I would not be surprised to see a strong storm system traversing the nation over the December 19-23 period. We'll start off this analysis with a portion of the post from December 11.
The teleconnection forecast for the next little while from the Earth System Research Laboratory (ESRL) above shows projections for the Pacific-North American index (PNA), the North Atlantic Oscillation (NAO), the West Pacific Oscillation (WPO), and the East Pacific Oscillation (EPO). For this discussion, we will focus on the PNA and the NAO.
The forecast for the Pacific North American index is negative over the time period for this storm system, even bottoming out to its minimum during when I anticipate this storm system to strike. So what does the atmosphere look like during a negative PNA?
The next item to discuss is the projected positive phase of the North Atlantic Oscillation. During the positive NAO, we see stormy weather over Greenland, which shifts the jet stream so the weather pattern is not conducive to those big high pressure systems you might sometimes see over the Bering Sea or even the Western US. The positive NAO pattern is what is called 'progressive', meaning no atmospheric feature really sticks around in any single area, because the atmosphere wants to keep this moving, so to speak. That said, previous forecasts for this storm had the system going north-northeast from the southern Plains into the Dakotas and Upper Midwest. Because of that progressive pattern, I'm really doubting we see such a spike northward. Will we see northward movement? Yes, because the -PNA will supply that ridging in the Southeast. However, the progressive nature of the positive NAO should limit any NNE or even due-north movement by this storm. I would watch out for the storm to move northeast, or even ENE.
The first item we'll discuss in this image is the ridging over the southern portion of the Gulf of Alaska. This ridging is encased in solid oranges right over the heart of the big arcing in the waters west of California and the coast, signaling high confidence that this ridge will be present. If that ridge is present, then is essentially guarantees the set-up I described above. Why? Well, that ridge in the waters off the West Coast then creates West US troughing, which provokes high pressure in the Southeast, and suddenly we have a classic negative PNA pattern.
Second, we see a swath of oranges extending from southern Canada into the Rockies. The troughing in the West from that negative PNA pattern tells us that the ensembles are sensing the trough to be our storm system in the December 19-23 timeframe. Like the Gulf of Alaska ridge, the oranges signify over a 60% confidence among the ensemble system with this storm system. Rising confidence among the ensembles for not only the storm itself, but for the NE Pacific ridge tells me that this storm is becoming even more likely.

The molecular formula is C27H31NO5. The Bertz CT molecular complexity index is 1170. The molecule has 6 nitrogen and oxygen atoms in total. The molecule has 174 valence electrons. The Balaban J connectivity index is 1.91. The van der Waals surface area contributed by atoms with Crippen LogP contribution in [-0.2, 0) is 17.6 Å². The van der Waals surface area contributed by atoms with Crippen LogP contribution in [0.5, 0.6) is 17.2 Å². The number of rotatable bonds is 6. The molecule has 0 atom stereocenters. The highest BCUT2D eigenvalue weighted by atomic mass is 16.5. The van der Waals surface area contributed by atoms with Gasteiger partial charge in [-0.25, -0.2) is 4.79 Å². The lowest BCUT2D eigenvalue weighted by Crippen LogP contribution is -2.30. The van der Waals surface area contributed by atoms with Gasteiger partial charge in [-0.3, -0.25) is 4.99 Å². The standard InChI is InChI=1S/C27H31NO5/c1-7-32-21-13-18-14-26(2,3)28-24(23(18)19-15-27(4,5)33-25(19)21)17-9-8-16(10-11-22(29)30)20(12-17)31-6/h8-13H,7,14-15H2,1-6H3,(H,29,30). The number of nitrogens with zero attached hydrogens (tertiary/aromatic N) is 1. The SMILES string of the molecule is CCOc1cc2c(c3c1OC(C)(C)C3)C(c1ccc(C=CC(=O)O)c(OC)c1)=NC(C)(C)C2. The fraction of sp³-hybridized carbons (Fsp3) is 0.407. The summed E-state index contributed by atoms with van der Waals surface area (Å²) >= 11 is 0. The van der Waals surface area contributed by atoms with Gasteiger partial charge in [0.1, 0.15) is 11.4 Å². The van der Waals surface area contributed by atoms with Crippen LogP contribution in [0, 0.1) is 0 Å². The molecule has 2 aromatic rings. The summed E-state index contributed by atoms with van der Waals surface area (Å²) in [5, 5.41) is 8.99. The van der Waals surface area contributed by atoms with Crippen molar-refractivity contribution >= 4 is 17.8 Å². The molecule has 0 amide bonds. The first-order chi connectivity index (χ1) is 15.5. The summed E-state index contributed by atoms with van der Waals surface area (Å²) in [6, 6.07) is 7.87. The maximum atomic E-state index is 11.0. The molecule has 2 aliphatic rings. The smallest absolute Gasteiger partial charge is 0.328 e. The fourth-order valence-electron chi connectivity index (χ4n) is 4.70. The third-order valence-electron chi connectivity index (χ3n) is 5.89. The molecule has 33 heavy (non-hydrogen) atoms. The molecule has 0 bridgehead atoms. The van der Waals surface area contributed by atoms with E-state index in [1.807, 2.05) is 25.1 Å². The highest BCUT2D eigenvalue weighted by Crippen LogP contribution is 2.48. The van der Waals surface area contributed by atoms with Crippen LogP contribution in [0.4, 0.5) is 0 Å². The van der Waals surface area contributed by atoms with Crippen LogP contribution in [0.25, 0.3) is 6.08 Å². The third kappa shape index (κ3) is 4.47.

Third, there is a wide body of oranges in the Southeast US. Going back to that negative PNA pattern, high pressure/ridging in the Southeast is expected, so it really isn't surprising that the ensemble set is going with a >60% chance of that ridge occurring. However, with the aforementioned progressive pattern thanks to the +NAO, it is unlikely that we see this ridge take over the East entirely.
Model forecasts aren't as consistent as I'd like them to be, but here's what the GEM and ECMWF models show for this timeframe. I picked them, because they seem to be following the progressive pattern, and do respect the Southeast ridge that is likely to be present in this timeframe.
The timing is a little off, though that could be attributed to the ECMWF tendency to keep energy in the Southwest a little too long, and the fact that we're still some time out from this event actually occurring. Nonetheless, other forecasts have the storm pushing more to the Southeast, and I'm really not so sure we'll see that happen. It would appear that the storm currently ongoing from the Midwest to the Northeast might be similar to this upcoming storm, as teleconnections will be nearly the same what they are now. Additionally, the negative PNA will be even stronger, and this would mean a more persistent Southeast ridge that would keep away any southern suppression of this upcoming storm system.
It's to be determined exactly where the storm will go, but you can kind of get an idea of my early thoughts from this post. I do expect this storm to be strong, and it will most likely have a wintry side with accumulating snowfall. The intensity is TBD, but confidence in the storm itself and the set-up surrounding the storm is rather high.